“Napoleon, the dark side” > Napoleon and Guadeloupe (< 2 min. read)

Share it

“Napoleon, the dark side” is a section that uses the most recent research and offers you a clear, precise, and synthetic analysis of some of the more contraversial moments of Napoleonic history.

General Richepance’s expedition

As an expedition of 20,000 men under General Leclerc was sent to reconquer Saint-Domingue, 3,600 of Richepance’s soldiers set sail to re-establish the mainland French authority over insurgent Guadeloupe. On 5 May 1801, they arrived in port and occupied the main positions without difficulty.

The resistance of Louis Delgrès

Only the “free-born man of colour”, colonel Delgrès, and a handful of deserters were not present: they had reached Basse-Terre from where their leader issued an abolitionist proclamation “to the whole universe” and called for a “mass uprising”. He soon had more than a 1,000 combatants.

Richepance decided to crush the rebellion in an unprecedentedly brutal military operation from 10 to 28 May. The insurgents who did not die in battle were tried and sentenced by a military commission – 250 death sentences were issued.

Surrounded at Matouba and unwilling to hand himself over to the mainland French troops, Delgrès blew himself up with about 300 of his companions.

Appalling repression

Richepance had lost about 40 per cent of his men, either in battle or through illness, and he had not put down the revolt. Several centres of resistance continued to operate for several months. They were put down with great violence: prisoners were systematically massacred and, for a hundred of them, the general-in-chief resurrected the torture of the wheel and burning at the stake! In accordance with Bonaparte’s secret orders, slavery was re-established, and about 5,000 blacks were expelled from the island to be placed in other colonies. Richepance could not be held solely responsible for these dark episodes, and for good reason: he died of fever on 3 September 1802. Rear Admiral Lacrosse completed the task.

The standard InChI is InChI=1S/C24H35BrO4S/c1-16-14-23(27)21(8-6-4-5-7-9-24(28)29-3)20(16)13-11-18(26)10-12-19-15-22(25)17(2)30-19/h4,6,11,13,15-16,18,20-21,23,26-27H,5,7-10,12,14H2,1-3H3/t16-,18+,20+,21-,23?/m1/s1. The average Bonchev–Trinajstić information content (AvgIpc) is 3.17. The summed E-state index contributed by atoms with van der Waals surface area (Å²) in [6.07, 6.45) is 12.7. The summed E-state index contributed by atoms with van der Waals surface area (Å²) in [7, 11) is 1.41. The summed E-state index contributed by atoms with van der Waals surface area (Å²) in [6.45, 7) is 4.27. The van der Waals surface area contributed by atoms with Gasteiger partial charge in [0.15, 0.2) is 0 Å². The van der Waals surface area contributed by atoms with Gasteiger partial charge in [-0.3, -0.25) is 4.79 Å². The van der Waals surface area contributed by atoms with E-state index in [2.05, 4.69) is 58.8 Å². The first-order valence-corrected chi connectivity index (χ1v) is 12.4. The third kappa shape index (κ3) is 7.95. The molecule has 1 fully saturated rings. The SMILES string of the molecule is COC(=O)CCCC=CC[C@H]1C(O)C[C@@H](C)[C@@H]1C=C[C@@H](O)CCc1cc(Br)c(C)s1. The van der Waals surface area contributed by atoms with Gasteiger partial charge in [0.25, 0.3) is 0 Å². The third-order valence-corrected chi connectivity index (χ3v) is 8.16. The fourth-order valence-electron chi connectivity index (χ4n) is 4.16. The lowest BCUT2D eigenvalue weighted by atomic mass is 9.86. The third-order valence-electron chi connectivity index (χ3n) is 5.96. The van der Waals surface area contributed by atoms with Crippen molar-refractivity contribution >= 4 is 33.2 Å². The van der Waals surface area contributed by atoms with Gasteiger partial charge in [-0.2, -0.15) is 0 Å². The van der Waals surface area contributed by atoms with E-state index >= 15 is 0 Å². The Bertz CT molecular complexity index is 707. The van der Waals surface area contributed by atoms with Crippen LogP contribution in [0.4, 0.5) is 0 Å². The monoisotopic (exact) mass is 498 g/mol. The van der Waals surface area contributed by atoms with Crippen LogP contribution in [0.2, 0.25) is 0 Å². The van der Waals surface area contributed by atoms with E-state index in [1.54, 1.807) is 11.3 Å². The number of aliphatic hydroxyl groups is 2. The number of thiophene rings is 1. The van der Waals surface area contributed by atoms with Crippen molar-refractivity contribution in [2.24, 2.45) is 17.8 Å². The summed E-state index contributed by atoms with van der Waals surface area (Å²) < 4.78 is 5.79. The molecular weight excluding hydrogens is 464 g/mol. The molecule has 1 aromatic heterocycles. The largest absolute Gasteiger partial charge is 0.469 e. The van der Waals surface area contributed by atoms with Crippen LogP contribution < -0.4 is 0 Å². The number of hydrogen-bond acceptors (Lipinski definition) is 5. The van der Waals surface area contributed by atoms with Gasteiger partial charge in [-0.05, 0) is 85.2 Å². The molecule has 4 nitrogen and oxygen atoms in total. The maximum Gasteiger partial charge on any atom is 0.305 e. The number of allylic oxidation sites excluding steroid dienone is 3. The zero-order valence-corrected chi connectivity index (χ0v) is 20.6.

Bonaparte’s responsibility

Bonaparte did not give any orders for the massacre, and only later did he know what had actually happened. But he did not publicly disown his subordinates. For him, the Guadeloupe operation was part of the return of order to the colonies. On 8 May 1803, a new captain general, Ernouf, was appointed to Guadeloupe. He managed to restore relative calm until the island was taken by the British in January 1810.


10 December 2020 (Eng. trans  14 April 2021)


More episodes of “Napoleon, the dark side:

► The human cost of the Napoleonic wars (< 3 min. read)

Napoleon and the colonies (< 3 min. read)

► Napoleon’s re-establishement of slavery (< 2 min. read)

► Napoleon and Santo Domingo (Haïti and Santo Domingo) (< 4 min. read)

► Napoleon and Guadeloupe (< 2 min. read)

Did Napoleon enact “genocide” in the French colonies? (< 3 min. read)

► Napoleon and women (< 4 min. read)

Share it